Deaths in Metal Tragedy Lead to Collapse of the Government of Romania

While Canada was engaged in a swearing-in love-fest for the new prime minister, the government of Romania fell apart with the resignation of its PM following the horrific pyro-related fire at a metal show that has killed 32 people (so far, including two members of the band Goodbye to Gravity) and injured 130.

Wait: how could a fire at a club lead to the fall of a federal government. Good question.

Safety standards at Romanian clubs are often non-existent. In the case of The Collectiv, the venue was in an old wooden-framed factory with flammable acoustic foam sprayed on the pillars holding up the roof. It’s that foam which ignited during a pyro display. Fire and smoke sent the crowd into stampeding for the few small doors that led to the outside.

Because safety measures are seen as too expensive to install in clubs, government safety officials are often bribed to turn a blind eye. In the case of The Collectiv, there were two previous fire-and-smoke incidents where no one was hurt. Club owners were not prosecuted and the venue was allowed to keep operating as usual. Then came the Goodbye to Gravity tragedy.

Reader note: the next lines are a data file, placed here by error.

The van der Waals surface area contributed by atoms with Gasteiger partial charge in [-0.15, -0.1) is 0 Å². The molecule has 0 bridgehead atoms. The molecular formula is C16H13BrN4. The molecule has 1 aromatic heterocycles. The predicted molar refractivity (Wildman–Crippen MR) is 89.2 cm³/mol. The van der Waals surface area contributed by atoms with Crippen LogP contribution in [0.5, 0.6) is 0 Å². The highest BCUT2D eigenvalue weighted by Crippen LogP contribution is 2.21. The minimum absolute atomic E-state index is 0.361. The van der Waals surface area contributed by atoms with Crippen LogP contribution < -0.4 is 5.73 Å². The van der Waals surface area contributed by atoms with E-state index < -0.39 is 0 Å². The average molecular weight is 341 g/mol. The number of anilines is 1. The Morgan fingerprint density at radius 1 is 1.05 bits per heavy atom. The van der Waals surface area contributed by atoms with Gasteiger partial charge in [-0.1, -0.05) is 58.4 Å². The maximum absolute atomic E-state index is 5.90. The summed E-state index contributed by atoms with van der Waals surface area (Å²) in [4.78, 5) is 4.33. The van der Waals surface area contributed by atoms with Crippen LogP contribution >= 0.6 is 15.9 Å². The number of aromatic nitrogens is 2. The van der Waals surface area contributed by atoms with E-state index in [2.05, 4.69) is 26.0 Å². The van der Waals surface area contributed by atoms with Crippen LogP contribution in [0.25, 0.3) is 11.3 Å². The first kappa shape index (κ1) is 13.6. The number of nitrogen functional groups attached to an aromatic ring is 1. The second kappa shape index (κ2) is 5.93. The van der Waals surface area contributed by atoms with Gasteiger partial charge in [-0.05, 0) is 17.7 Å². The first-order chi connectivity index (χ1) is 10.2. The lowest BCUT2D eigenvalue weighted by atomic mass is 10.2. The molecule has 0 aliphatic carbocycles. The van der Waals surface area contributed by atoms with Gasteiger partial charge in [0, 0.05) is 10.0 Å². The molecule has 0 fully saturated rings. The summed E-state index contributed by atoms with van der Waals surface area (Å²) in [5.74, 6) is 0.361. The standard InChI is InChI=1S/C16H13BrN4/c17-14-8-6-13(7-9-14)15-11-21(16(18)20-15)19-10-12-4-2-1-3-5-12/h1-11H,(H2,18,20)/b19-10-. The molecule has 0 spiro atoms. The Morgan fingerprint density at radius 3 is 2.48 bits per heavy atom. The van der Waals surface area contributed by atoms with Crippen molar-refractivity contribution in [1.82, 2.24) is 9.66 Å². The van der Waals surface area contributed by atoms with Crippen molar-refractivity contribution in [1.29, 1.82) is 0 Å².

The disaster was the final straw in an administration that has been plagued by other corruption scandals that run very, very deep. Prime Minister Victor Ponta was already on trial on charges of tax evasion, money laundering and assorted false and misleading statements. After three days of mourning the victims in the fire, more than 20,000 people took to the streets demanding change.

With Ponta now gone, Romanian president Klaus Iohannis promised that the government would take care of the medical bills of all those injured. The country’s nightclubs are now under serious scrutiny with one already closing.

(Via The Music Network)

Alan Cross

is an internationally known broadcaster, interviewer, writer, consultant, blogger and speaker. In his 30+ years in the music business, Alan has interviewed the biggest names in rock, from David Bowie and U2 to Pearl Jam and the Foo Fighters. He’s also known as a musicologist and documentarian through programs like The Ongoing History of New Music.

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